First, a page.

I think you took my "unique" comment a bit too far. I was referring more to
the actual package design (body style, handling characteristics, etc) rather
than taking down to the nuts and bolts level (make it all Whitworth?).
Something more like what Honda and Rover did in the mid-80s when the
Sterling (Rover) and Acura Legends (Honda) were introduced. Both cars
shared the same basic mechanicals (keep the costs down!) but the body and
interior stylings were unique.
My personal feeling is that resurrecting the nameplates would just fail the
way that Mazda's "Millenium" division failed on the launch pad. And the
Triumph name would be dragged through the "failed manufacturers" list once
> -----Original Message-----
> From: Peter Zaborski [SMTP:email@example.com]
> Sent: Tuesday, October 13, 1998 2:35 PM
> To: 'TR6 List'
> Subject: RE: Re-emergence of Triumph and Austin Healey names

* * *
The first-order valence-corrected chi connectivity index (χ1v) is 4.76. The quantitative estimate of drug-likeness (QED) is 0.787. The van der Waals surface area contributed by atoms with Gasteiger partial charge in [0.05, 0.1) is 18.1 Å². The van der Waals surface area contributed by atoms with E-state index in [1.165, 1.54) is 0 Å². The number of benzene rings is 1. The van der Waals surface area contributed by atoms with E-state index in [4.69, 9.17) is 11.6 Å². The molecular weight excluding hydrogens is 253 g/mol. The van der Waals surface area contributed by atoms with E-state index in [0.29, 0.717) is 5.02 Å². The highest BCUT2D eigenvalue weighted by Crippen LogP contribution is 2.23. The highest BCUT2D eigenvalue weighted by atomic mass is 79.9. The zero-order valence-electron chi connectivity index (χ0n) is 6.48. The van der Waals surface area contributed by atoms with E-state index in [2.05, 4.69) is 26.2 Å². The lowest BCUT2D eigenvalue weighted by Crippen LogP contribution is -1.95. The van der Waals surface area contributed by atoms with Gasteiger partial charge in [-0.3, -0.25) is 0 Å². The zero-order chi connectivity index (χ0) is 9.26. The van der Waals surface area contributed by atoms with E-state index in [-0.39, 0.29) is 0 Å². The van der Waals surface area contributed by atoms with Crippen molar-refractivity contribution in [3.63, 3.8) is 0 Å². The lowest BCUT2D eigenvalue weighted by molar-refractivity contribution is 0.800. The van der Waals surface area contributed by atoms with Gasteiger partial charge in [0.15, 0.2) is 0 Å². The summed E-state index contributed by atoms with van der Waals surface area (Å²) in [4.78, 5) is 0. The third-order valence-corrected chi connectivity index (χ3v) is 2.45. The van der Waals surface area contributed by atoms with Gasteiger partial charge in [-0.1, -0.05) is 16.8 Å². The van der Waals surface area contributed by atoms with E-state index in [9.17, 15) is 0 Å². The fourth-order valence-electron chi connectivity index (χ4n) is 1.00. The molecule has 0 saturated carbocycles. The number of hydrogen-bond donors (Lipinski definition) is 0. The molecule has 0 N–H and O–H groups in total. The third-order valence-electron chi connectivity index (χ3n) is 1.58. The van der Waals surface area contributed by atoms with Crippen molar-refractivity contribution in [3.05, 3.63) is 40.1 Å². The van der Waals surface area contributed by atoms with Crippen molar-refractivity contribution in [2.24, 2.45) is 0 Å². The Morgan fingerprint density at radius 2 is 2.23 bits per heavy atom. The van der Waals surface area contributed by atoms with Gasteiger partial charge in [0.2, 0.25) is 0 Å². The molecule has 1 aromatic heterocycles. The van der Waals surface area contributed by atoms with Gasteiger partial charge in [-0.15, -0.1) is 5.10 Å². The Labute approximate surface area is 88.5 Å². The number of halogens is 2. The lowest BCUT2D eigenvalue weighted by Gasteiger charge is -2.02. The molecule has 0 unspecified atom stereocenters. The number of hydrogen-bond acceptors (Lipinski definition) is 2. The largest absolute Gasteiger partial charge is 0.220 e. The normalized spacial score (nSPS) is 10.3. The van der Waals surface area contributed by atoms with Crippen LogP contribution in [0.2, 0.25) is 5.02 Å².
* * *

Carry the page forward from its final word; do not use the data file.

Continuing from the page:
> > From: Gambony, Jim [mailto:firstname.lastname@example.org]
> > Sent: Tuesday, October 13, 1998 8:39 AM
> > What would the feeling be from the group if what's left of
> > the Rover group in the UK built a new model and badged
> > with the Triumph name? If it were truly an unique car
> > (not shared with any others) would that be a bit easier
> > to swallow?
> Uhh, not to pick a bone with anyone but... that might be a bit easier to
> swallow if you were merely admiring the company for doing it. If you are
> making a decision on what car to buy I have a feeling the price of such a
> "unique" and non-sharing car might be a bit harder to swallow. I bet the
> Boxster and SLK all share parts with other cars from the respective
> If they didn't, their prices would not be so "reasonable" (ie much more
> than they already are).
> The new XK8 and Aston Martin, although not quite the same as their
> cars, are pretty sweet (for those considering cars in that price range).
> They do share parts with others from the Ford lineup.
> > Just my thoughts.
> And mine also...
> --- Peter Zaborski CF58310UO ---